20 April 2022

Three giants of our sporting and business community have left an incredible legacy

| Tim Gavel
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Peter Cox

Peter Cox was awarded the Medal of the Order of Australia in 2021. Photo: Supplied.

Peter Cox was the heart and soul of the Woden Valley Rams Rugby League Club. He was a player, coach, administrator, president and chairman at the club.

So heavy was his involvement that his legacy to the Rams cannot be isolated to a single act or contribution. For a start, his involvement with the club stretches back to 1968, the Rams’ second year in existence.

As a player, he was talented. As a coach, he was first-grade coach of the year. But he will be most revered for his hard work keeping the club afloat during the tough years.

Peter’s ability as an accountant came to the fore time and time again as he and the club’s committee worked tirelessly.

In the early 2000s, the Rams were struggling in both the seniors and juniors. The juniors only had six to eight teams.

The Rams will be fielding over 20 junior teams and five grades in the seniors this season.

“He was a good bloke,” said current chairman Steve Hicks, who took over from Peter Cox

“So many people said when they came to the club, they didn’t know anybody, but it was Peter who went out his way to make them feel welcome. He always took an interest in them.”

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Peter Cox’s contribution was recognised in the Queens Birthday Honours in 2021 with the awarding of a Medal of the Order of Australia.

Peter died on Wednesday, 6 April. The current generation of Woden Valley Rams will honour him throughout the season in many significant ways.

“He got such a kick out of watching young players come through the club and develop, not just as players, but as people willing to give back,” says Steve Hicks.

And through these players and the club, Peter Cox’s legacy will live on.

Mark Williams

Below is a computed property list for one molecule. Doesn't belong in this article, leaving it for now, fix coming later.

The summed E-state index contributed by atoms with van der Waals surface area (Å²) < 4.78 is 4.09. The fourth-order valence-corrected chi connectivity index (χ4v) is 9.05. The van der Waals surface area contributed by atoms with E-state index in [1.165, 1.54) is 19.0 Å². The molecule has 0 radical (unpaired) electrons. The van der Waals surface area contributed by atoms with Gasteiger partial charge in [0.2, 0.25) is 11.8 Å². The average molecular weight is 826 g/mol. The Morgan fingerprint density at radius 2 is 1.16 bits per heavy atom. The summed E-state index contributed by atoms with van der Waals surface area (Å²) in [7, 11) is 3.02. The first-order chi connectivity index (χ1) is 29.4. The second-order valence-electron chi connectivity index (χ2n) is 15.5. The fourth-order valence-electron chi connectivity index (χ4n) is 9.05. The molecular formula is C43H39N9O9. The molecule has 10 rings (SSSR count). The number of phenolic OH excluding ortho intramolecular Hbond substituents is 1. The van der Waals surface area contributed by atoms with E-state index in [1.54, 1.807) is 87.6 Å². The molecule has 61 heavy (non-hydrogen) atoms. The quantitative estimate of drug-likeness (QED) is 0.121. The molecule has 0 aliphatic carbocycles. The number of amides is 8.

Mark Williams was a stalwart at the Cooma Stallions. Photo: Cooma United RLFC.

The Cooma Stallions Rugby League Club will also honour life member Mark Williams, who died on 7 April.

Mark, the father of current Canberra Raider Sam Williams, was the backbone of the Cooma Colts Juniors and the Cooma Stallions Senior Club for many years.

He was a player, committee member and supporter.

A post on the club’s Facebook page sums up Mark’s contribution: “Anyone who was around the game would know the tireless amount of hours Willy put into the game and the Stallions to ensure community football remained alive in our town. He was a true lover of football and a warm soul who would do anything for the game of rugby league.”

Stallions president David Brison paid tribute to Mark’s contribution to Cooma. “Mark will be missed in a number of sporting fields: cricket, tennis, and rugby league. His effort in supporting local juniors was second to none.”

Bruce Glanville

Bruce Glanville. Photo: Viva Leisure.

Bruce Glanville played a vital role in the Canberra business and sporting community for many years. He had the ability to utilise his accountancy skills as chair on many charitable boards and causes.

Among his many roles, Bruce was chair of ACTAB, Totalcare, Salvo’s Canberra Red Shield Appeal, the Arthritis Association ACT … the list goes on.

He was a partner in Duesburys, Deloitte and Rolins Consulting, and became the sole principal of Rolins Consulting.

More recently, Bruce was chair of the Canberra-based company Viva Leisure, the company behind Club Lime, hiit Republic and many other fitness brands.

He died aged 74 following a battle with illness. He leaves an enormous legacy in both the Canberra sporting and business communities.

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